City jobs grow out of Seattle homelessness crisis

government solve all problems

In April 2016, I told you how the embattled Seattle Mayor Ed Murray decided to tackle the severe homelessness crisis in Seattle. He hired a “homelessness czar” to “lead and align efforts across City departments, provide oversight and evaluation of data and outcomes, provide strategic guidance on developing policy and protocols, and lead external engagement and communication strategies.”

And, as many could have predicted, the homelessness czar (and the high salary) is not enough to solve the problem. What to do? Hire more people!

From Two new jobs have been created to tackle the Seattle homelessness crisis. This adds to other positions directly related to homelessness the city created within the last year.

The new positions bring the total number of new homeless-related jobs to six that the city has hired for since August. The two positions currently advertised for will potentially pay more than $100,000 each.

    • Homelessness czar: $137,500 annually
    • Homeless encampment trash/litter program administrator: up to $46.80 / hour
    • Two homeless encampment field operations advisers (x2): up to $42 / hour
    • Executive for encampment response: Between $119,997.36 and $140,000.41 annually
    • Homeless communications director: Between $91,872 and $125,843.76 annually

Adding all that up – at the high end of estimated annual pay – it comes to $537,908.17 in new salaries.

Before Seattle and King County declared a state of emergency over the homeless crisis in 2015, the city spent about $40 million on the issue; the county spent $36 million. After the state of emergency was declared, Seattle put up $5 million more, and the county threw in $2 million more.

Job descriptions

“Executive overseeing the homeless encampment response program” pays between $119,997.36 and $140,000.41. The role of the executive will be to lead cleanup programs for homeless encampments on public property while finding housing for people living in those camps. The purpose will be to move people living in tents into “indoor housing alternatives.”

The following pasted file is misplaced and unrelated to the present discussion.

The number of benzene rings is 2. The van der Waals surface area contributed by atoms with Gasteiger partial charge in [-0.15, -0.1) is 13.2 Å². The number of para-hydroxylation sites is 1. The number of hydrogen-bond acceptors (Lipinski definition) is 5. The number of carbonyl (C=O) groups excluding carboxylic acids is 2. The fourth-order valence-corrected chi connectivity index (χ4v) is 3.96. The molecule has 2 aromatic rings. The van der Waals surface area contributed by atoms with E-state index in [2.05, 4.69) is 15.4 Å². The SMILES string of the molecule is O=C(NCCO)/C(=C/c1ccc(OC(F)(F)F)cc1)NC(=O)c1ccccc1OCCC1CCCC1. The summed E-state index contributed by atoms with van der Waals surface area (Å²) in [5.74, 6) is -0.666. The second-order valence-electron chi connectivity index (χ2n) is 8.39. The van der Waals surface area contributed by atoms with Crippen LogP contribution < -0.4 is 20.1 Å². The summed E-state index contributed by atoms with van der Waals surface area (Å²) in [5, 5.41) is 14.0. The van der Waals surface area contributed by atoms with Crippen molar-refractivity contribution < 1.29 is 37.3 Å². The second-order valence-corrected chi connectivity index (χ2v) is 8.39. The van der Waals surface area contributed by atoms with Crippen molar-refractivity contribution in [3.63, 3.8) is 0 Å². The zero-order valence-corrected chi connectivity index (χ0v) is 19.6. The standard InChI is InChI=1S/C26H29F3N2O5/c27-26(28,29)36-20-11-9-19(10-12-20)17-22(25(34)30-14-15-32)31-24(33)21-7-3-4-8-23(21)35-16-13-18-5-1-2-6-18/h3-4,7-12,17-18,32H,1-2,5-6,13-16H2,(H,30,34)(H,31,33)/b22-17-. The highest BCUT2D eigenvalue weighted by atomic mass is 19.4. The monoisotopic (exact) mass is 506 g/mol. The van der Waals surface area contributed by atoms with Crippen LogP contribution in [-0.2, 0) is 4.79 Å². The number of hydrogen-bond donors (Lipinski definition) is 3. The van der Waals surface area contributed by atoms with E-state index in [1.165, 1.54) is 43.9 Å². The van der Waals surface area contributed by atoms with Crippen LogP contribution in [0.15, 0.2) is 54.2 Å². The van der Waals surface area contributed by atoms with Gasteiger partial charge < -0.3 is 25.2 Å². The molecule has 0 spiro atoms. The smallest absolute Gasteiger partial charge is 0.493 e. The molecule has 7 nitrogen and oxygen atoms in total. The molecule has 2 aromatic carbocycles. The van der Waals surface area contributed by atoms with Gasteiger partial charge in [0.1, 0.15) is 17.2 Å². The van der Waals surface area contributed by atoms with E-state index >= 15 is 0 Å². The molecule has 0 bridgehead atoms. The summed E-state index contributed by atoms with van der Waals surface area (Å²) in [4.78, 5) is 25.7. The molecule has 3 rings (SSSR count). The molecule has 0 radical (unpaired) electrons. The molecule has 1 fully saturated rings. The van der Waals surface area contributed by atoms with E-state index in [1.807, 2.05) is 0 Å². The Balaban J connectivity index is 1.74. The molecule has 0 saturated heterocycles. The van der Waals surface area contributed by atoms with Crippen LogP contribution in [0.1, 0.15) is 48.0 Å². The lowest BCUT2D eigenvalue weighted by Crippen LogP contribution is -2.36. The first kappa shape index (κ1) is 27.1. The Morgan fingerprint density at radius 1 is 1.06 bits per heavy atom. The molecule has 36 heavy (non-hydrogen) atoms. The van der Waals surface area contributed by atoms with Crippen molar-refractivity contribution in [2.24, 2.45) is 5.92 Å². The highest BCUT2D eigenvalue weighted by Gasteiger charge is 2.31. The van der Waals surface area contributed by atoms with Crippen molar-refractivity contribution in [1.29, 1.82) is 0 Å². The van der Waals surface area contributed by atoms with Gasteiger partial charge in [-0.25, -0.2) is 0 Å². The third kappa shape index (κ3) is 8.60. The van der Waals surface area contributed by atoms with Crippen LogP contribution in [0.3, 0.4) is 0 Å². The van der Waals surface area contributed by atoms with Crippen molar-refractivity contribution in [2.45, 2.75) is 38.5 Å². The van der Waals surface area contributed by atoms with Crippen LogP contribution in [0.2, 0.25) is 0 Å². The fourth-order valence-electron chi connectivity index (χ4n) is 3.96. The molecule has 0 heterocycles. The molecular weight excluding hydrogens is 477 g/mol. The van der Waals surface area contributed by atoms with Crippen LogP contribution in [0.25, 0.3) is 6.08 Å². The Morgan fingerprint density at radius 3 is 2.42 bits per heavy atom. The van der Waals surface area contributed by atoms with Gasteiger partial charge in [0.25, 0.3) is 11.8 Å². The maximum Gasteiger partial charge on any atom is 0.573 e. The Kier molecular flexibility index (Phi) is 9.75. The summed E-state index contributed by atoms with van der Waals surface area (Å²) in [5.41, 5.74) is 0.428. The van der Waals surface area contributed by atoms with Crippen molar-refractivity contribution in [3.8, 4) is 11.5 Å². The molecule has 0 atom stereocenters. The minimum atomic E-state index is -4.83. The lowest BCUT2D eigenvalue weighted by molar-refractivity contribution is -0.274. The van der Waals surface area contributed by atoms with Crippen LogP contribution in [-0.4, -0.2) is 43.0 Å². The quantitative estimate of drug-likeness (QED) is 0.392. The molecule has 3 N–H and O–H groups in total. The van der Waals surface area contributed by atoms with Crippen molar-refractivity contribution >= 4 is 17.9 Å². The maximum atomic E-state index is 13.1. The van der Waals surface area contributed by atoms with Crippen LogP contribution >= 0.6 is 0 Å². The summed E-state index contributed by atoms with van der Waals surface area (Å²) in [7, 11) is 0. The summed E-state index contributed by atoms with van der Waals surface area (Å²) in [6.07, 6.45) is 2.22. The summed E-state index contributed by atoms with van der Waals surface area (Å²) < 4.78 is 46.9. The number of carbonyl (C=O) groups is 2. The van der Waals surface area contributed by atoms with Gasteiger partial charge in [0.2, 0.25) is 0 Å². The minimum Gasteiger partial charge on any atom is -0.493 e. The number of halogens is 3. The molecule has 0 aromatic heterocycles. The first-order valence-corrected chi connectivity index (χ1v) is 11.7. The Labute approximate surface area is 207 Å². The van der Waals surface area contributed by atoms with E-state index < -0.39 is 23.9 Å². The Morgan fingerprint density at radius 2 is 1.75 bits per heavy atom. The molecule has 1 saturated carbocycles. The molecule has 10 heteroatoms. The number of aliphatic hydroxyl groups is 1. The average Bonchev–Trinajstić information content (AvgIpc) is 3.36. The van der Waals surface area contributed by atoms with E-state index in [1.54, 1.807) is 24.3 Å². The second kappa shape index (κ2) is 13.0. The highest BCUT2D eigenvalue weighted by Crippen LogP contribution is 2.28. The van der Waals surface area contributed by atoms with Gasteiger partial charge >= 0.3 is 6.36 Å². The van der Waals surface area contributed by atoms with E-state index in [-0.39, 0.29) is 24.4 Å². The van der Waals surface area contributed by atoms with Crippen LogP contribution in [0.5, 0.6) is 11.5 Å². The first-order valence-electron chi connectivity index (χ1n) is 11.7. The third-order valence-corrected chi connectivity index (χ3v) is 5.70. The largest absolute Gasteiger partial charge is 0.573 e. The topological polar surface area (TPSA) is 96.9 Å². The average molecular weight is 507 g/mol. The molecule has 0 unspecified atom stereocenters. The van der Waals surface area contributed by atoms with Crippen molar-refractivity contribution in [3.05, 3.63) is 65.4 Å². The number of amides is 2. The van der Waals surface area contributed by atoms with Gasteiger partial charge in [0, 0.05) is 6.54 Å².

Communications director will be dedicated solely to the homeless response program. This position pays between $91,872 and $125,843.76 annually. They will handle all internal and external communications around encampment issues. They will work with everyone from the mayor to the council, the police department and more to create messaging around homelessness.

And let’s not forget, in August 2016, the city hired George Scarola to be Seattle’s homelessness czar. Scarola is charged with leading the city’s homeless response efforts, organizing multiple departments and providing oversight and strategic guidance.

Seattle began hiring again in March 2017, this time to solve the homelessness issue. One position was for an administrator for a homeless encampment trash/litter cleanup program. The position is paid up to $46.80 an hour and was listed as temporary. The city also advertised to hire two field positions that would coordinate cleanup of encampments. They are paid up to $42 an hour.


15 responses to “City jobs grow out of Seattle homelessness crisis

  1. I think homelessness should be illegal. The persons gathered off the streets by the police would not be put into jail they would be given crisis counselors. These counselors would intervene at necessary levels to make sure the victims and offenders successfully maintain a residence. It is so frustrating to see more and more thrill intoxication efforts going on because I really do believe that it changes the brains chemistry and destroys healthy tissue and prevents persons from properly taking care of themselves. These would not be high paying positions.


    • While I do not like to see people homeless, I don’t think it should be illegal. You cannot regulate free will, even if proggies would love to rule that.